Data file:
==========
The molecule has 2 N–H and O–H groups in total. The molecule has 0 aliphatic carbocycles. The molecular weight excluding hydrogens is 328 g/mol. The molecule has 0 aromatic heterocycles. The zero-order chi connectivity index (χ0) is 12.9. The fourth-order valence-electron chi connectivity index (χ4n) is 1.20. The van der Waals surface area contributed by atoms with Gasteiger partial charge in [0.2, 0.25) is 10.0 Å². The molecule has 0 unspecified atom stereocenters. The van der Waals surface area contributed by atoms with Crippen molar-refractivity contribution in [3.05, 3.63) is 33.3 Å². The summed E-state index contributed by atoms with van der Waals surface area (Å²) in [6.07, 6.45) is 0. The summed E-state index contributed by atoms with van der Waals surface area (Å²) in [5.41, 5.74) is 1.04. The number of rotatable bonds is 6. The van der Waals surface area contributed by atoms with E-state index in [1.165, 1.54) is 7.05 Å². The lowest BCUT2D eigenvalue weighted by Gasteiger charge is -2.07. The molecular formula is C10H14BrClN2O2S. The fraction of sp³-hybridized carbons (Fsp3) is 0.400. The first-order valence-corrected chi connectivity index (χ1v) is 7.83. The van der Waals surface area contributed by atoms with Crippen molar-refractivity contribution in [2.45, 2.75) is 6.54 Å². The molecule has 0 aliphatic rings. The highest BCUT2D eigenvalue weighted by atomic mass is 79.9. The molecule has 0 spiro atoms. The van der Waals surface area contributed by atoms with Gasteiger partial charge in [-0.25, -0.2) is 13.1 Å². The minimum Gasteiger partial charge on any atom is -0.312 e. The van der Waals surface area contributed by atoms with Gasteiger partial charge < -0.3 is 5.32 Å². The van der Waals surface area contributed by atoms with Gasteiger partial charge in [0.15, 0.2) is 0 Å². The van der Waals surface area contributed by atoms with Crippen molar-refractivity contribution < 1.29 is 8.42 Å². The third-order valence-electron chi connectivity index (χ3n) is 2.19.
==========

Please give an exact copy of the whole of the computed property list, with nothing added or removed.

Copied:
The molecule has 2 N–H and O–H groups in total. The molecule has 0 aliphatic carbocycles. The molecular weight excluding hydrogens is 328 g/mol. The molecule has 0 aromatic heterocycles. The zero-order chi connectivity index (χ0) is 12.9. The fourth-order valence-electron chi connectivity index (χ4n) is 1.20. The van der Waals surface area contributed by atoms with Gasteiger partial charge in [0.2, 0.25) is 10.0 Å². The molecule has 0 unspecified atom stereocenters. The van der Waals surface area contributed by atoms with Crippen molar-refractivity contribution in [3.05, 3.63) is 33.3 Å². The summed E-state index contributed by atoms with van der Waals surface area (Å²) in [6.07, 6.45) is 0. The summed E-state index contributed by atoms with van der Waals surface area (Å²) in [5.41, 5.74) is 1.04. The number of rotatable bonds is 6. The van der Waals surface area contributed by atoms with E-state index in [1.165, 1.54) is 7.05 Å². The lowest BCUT2D eigenvalue weighted by Gasteiger charge is -2.07. The molecular formula is C10H14BrClN2O2S. The fraction of sp³-hybridized carbons (Fsp3) is 0.400. The first-order valence-corrected chi connectivity index (χ1v) is 7.83. The van der Waals surface area contributed by atoms with Crippen molar-refractivity contribution in [2.45, 2.75) is 6.54 Å². The molecule has 0 aliphatic rings. The highest BCUT2D eigenvalue weighted by atomic mass is 79.9. The molecule has 0 spiro atoms. The van der Waals surface area contributed by atoms with Gasteiger partial charge in [-0.25, -0.2) is 13.1 Å². The minimum Gasteiger partial charge on any atom is -0.312 e. The van der Waals surface area contributed by atoms with Gasteiger partial charge < -0.3 is 5.32 Å². The van der Waals surface area contributed by atoms with Gasteiger partial charge in [0.15, 0.2) is 0 Å². The van der Waals surface area contributed by atoms with Crippen molar-refractivity contribution < 1.29 is 8.42 Å². The third-order valence-electron chi connectivity index (χ3n) is 2.19.